VLAN and subnet throttling questions will be in another thread.

OK - (somewhat) new setup.

Dell box will have 3 NIC's - eth0 (builtin), and dual-NIC PCIe card (eth1/2)

The idea is:
eth0 - Access to Dell to monitor the traffic
eth1/2 - transparent bridge with no IP assigned - strictly as a monitor (with minor firewall rules to keep out bad packets)


config interface 'lan'
    # This connects to one of the router ports for access to OWRT
    option ifname 'eth0'
    option auto '1'
    option proto 'dhcp'

config interface 'wan'
    # eth1 connects to router WAN port.
    #        WAN port of router should get DHCP address from modem - eth1/2 does not get IP address
    # eth2 connects to modem
    option type 'bridge'
    option auto '1'
    option ifname 'eth1' 'eth2'
    option proto 'none'

Would this be sufficient to create a transparent bridge between the model and the router?

May ask about firewall rules later, but for now just wanting to make sure I can get the internet connection going.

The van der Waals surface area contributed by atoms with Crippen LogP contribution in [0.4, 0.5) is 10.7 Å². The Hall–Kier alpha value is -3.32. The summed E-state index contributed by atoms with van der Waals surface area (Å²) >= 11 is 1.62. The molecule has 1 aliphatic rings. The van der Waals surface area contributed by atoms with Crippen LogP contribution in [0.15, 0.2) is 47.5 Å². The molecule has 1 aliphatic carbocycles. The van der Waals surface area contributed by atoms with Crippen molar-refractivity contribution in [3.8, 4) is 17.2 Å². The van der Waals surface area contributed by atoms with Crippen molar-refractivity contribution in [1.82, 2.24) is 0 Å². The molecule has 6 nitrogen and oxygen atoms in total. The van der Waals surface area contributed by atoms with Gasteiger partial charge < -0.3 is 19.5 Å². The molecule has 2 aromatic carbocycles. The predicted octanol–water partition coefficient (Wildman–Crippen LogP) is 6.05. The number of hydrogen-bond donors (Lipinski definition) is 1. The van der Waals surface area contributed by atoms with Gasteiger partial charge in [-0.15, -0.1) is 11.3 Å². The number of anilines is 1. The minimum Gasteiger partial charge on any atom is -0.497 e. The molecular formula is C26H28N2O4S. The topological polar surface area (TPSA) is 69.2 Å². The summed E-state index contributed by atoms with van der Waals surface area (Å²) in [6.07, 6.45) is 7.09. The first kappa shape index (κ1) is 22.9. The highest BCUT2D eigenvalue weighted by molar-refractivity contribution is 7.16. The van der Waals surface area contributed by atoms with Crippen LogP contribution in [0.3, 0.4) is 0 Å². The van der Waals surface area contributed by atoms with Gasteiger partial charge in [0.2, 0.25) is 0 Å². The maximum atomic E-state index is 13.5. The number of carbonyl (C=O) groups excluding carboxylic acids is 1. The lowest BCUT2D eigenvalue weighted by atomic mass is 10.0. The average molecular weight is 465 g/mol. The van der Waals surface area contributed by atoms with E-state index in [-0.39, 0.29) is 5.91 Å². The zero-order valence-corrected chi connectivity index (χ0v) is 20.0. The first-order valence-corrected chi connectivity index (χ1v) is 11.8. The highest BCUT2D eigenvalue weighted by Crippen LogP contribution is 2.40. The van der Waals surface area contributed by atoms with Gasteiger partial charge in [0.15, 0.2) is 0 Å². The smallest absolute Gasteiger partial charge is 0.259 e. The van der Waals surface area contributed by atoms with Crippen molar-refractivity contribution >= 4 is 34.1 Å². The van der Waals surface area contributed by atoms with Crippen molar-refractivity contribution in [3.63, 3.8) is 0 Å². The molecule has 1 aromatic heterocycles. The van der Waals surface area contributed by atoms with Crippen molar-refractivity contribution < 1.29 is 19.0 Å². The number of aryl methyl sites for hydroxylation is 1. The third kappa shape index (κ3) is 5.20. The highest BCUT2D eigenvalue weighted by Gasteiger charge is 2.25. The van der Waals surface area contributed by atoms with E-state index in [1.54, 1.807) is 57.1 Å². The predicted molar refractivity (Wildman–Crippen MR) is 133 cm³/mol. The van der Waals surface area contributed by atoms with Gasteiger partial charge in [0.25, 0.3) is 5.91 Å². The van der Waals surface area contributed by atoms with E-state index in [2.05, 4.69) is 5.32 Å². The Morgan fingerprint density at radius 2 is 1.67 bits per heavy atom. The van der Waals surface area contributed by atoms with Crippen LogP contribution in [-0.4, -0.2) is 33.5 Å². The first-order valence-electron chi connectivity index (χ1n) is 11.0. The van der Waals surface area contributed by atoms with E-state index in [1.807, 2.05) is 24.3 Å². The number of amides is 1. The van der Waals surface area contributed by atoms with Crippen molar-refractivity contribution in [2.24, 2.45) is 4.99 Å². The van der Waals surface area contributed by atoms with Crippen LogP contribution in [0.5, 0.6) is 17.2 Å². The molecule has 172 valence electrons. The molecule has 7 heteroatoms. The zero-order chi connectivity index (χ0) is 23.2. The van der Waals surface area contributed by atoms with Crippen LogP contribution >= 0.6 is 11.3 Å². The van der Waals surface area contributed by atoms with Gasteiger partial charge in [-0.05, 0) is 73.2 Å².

EDIT: clarify DHCP should not be on OWRT interface but should be on router WAN port

My first thought is to not use wan for this create a new interface called mon and make it unmanaged, a bridge between eth1 and eth2

If you use WAN you'll be fighting the default config of dhcp client and firewall rules etc. The interface you want doesn't act like a WAN on a router. So don't set it up as one.

Final setup:


config interface 'lan'
-# Used to monitor graphs
option ifname 'eth0'
option proto 'static'

config interface 'mon'
option ifname 'eth1 eth2'
-# Used to connect router WAN port to ISP modem
option proto 'none'
option type 'bridge'


config statistics 'collectd_rrdtool'
-# keep data in a non-volatile storage area
option DataDir '/data/rrd'

Took all of 15 minutes to setup (with 10 minutes being trying to find a screwdriver to change PCIe card holder to the short one).